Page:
The announcement of the title is just the beginning. Fans can stay tuned to, as well as follow @4CornerGames and @Monochrono on Twitter to stay in touch about the game’s development, including frequent developer blogs, screenshots, updates, and more. Direct gameplay footage as well as more feature announcements will be coming within the upcoming weeks, and those interested in the title will not want to miss it!


About 4 Corner Games:

4 Corner Games LLC is an independent video game developer and publisher owned solely by Syrenne McNulty, with no outside stakeholders. While 4 Corner Games has been involved in a myriad of independently developed video games across a multitude of platforms, from everything from a marketing consultation and technical consultancy on Armillo™ (Wii U™, 2014) to English localization and editing with the scripts of titles like Bit Boy!! ARCADE™ (Nintendo 3DS, 2014), 4 Corner Games has published two titles previously: I’ve Got to Run!™ (Wii U™, 2014) and I’ve Got to Run: Complete Edition!™ (Nintendo 3DS™, 2014).


Monochrono™ is a trademark of 4 Corner Games LLC, ©2014-2017 All Rights Reserved.

Nintendo trademarks and copyrights are properties of Nintendo.

Bit Boy!! Arcade™ is a trademark of Bplus.

Armillo™ is a trademark of Fuzzy Wuzzy Games Inc.

All trademarks and copyrights contained herein are the property of their respective holders.

Posted in Announcements, Monochrono

4 Corner Games Announces FY2016 Lineup

April 2, 2016 – Madison, WI

4 Corner Games LLC today announced details of its upcoming slate of games to release over the next fiscal year ending in March 31, 2017. 4 Corner Games, who last released I’ve Got to Run™: Complete Edition! on the Nintendo 3DS™ eShop on November 13, 2014 in North America, is thrilled to share the results of its hard work over the coming year.

First, fans can expect an update to the title I’ve Got to Run™: Complete Edition! in late April that adds new content to the popular handheld platformer. While the nature of the update is under wraps for right now, fans won’t have to wait long to experience it – the free update will be delivered in North American regions by the end of this month.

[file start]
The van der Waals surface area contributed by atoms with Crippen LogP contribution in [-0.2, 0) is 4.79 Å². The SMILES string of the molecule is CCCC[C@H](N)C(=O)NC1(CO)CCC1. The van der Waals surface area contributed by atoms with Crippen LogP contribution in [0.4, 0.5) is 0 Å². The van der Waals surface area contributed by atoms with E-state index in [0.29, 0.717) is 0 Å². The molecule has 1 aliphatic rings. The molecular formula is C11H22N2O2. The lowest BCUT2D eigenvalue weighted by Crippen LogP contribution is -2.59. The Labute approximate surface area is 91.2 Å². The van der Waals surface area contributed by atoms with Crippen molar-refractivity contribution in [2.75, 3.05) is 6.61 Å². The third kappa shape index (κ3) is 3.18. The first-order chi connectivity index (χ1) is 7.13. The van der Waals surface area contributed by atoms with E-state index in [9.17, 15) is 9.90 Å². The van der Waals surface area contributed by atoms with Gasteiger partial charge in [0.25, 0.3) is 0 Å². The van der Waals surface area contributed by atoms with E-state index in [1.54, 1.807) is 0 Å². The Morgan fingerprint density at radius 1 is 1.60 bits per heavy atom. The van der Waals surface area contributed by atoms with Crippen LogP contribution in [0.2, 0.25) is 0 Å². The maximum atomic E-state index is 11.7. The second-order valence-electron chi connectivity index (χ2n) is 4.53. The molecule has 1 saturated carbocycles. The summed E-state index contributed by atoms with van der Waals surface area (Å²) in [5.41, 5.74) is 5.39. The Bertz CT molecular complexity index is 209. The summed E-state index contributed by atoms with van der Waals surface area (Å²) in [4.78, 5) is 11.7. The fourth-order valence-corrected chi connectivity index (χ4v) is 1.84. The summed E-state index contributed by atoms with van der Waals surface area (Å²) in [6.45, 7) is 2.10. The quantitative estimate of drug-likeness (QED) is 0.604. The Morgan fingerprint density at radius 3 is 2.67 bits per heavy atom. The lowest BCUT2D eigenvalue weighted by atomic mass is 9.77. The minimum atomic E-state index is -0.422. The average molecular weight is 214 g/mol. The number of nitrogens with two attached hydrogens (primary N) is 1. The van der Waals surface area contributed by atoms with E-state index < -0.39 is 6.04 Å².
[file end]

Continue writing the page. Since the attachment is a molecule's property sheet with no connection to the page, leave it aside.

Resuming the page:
When Platform Arcade VR (Internal Codename, not reflective of production title) launches next spring, players with an Oculus Rift virtual reality headset or PlayStation®VR headset and compatible hardware will be able to immerse themselves in a digital sphere with classic-style arcade games taking place all around them, guiding them with a compatible gamepad controller while looking around not only at the playable characters or objects and their movements, but also at the entire map, granting players the unique ability to see the entire game field in full spherical form, presenting unparalleled strategy in the featured fast-paced games.

Platform Arcade VR (Internal Codename) represents over a year and a half of research and development into unique ways to utilize virtual reality headsets without simply changing control of the camera. Immersion is immediate, and every new experience in the in-game arcade can be immediately picked-up, understood, and enjoyed by a wide variety of players.

Platform Arcade VR is best experienced seated in a chair that can spin around 360º, and is expected to retail at $9.99

4 Corner Games also plans to ship an unannounced title for Nintendo 3DS and New Nintendo 3DS systems in June 2016. More details will be available at a later date.

Fans can also look forward to more information on Monochrono™, the first title in the “4 Corners Series”, at this year’s Electronic Entertainment Expo. Monochrono™ represents the most ambitious project that 4 Corner Games has worked on to date, boasting over 40 hours of unique engaging content, including a full story-based campaign mode. More details will be announced in June.

Nintendo trademarks and copyrights are properties of Nintendo.

Posted in Announcements